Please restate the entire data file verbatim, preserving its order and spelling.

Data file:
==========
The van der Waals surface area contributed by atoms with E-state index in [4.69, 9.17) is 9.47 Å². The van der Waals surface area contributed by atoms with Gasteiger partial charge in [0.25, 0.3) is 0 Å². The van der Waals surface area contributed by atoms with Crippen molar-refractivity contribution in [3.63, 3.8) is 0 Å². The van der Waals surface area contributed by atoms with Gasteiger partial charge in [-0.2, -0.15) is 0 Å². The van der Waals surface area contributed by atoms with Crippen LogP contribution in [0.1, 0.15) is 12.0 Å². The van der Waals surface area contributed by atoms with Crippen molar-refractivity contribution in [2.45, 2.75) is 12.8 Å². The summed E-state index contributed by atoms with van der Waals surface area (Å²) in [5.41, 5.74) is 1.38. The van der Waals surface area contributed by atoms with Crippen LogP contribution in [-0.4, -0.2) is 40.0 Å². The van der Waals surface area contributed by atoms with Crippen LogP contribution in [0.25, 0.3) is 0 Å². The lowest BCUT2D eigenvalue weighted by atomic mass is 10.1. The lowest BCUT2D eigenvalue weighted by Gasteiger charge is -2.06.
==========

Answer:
The van der Waals surface area contributed by atoms with E-state index in [4.69, 9.17) is 9.47 Å². The van der Waals surface area contributed by atoms with Gasteiger partial charge in [0.25, 0.3) is 0 Å². The van der Waals surface area contributed by atoms with Crippen molar-refractivity contribution in [3.63, 3.8) is 0 Å². The van der Waals surface area contributed by atoms with Gasteiger partial charge in [-0.2, -0.15) is 0 Å². The van der Waals surface area contributed by atoms with Crippen LogP contribution in [0.1, 0.15) is 12.0 Å². The van der Waals surface area contributed by atoms with Crippen molar-refractivity contribution in [2.45, 2.75) is 12.8 Å². The summed E-state index contributed by atoms with van der Waals surface area (Å²) in [5.41, 5.74) is 1.38. The van der Waals surface area contributed by atoms with Crippen LogP contribution in [-0.4, -0.2) is 40.0 Å². The van der Waals surface area contributed by atoms with Crippen LogP contribution in [0.25, 0.3) is 0 Å². The lowest BCUT2D eigenvalue weighted by atomic mass is 10.1. The lowest BCUT2D eigenvalue weighted by Gasteiger charge is -2.06.